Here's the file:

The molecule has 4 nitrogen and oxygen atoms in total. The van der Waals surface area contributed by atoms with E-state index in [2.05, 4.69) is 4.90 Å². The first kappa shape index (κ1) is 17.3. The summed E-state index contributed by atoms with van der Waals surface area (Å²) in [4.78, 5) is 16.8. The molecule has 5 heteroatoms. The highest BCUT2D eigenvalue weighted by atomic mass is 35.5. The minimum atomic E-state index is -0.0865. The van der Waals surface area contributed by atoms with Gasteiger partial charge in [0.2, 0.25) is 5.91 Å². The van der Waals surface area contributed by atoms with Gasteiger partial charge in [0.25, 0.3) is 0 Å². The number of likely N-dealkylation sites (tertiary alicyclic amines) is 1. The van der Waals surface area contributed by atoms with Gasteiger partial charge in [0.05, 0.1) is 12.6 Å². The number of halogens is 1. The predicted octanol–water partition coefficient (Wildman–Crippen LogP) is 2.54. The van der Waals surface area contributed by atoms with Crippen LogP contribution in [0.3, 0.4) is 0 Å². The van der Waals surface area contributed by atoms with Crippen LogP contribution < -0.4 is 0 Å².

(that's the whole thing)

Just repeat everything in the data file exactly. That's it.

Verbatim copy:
The molecule has 4 nitrogen and oxygen atoms in total. The van der Waals surface area contributed by atoms with E-state index in [2.05, 4.69) is 4.90 Å². The first kappa shape index (κ1) is 17.3. The summed E-state index contributed by atoms with van der Waals surface area (Å²) in [4.78, 5) is 16.8. The molecule has 5 heteroatoms. The highest BCUT2D eigenvalue weighted by atomic mass is 35.5. The minimum atomic E-state index is -0.0865. The van der Waals surface area contributed by atoms with Gasteiger partial charge in [0.2, 0.25) is 5.91 Å². The van der Waals surface area contributed by atoms with Gasteiger partial charge in [0.25, 0.3) is 0 Å². The number of likely N-dealkylation sites (tertiary alicyclic amines) is 1. The van der Waals surface area contributed by atoms with Gasteiger partial charge in [0.05, 0.1) is 12.6 Å². The number of halogens is 1. The predicted octanol–water partition coefficient (Wildman–Crippen LogP) is 2.54. The van der Waals surface area contributed by atoms with Crippen LogP contribution in [0.3, 0.4) is 0 Å². The van der Waals surface area contributed by atoms with Crippen LogP contribution < -0.4 is 0 Å².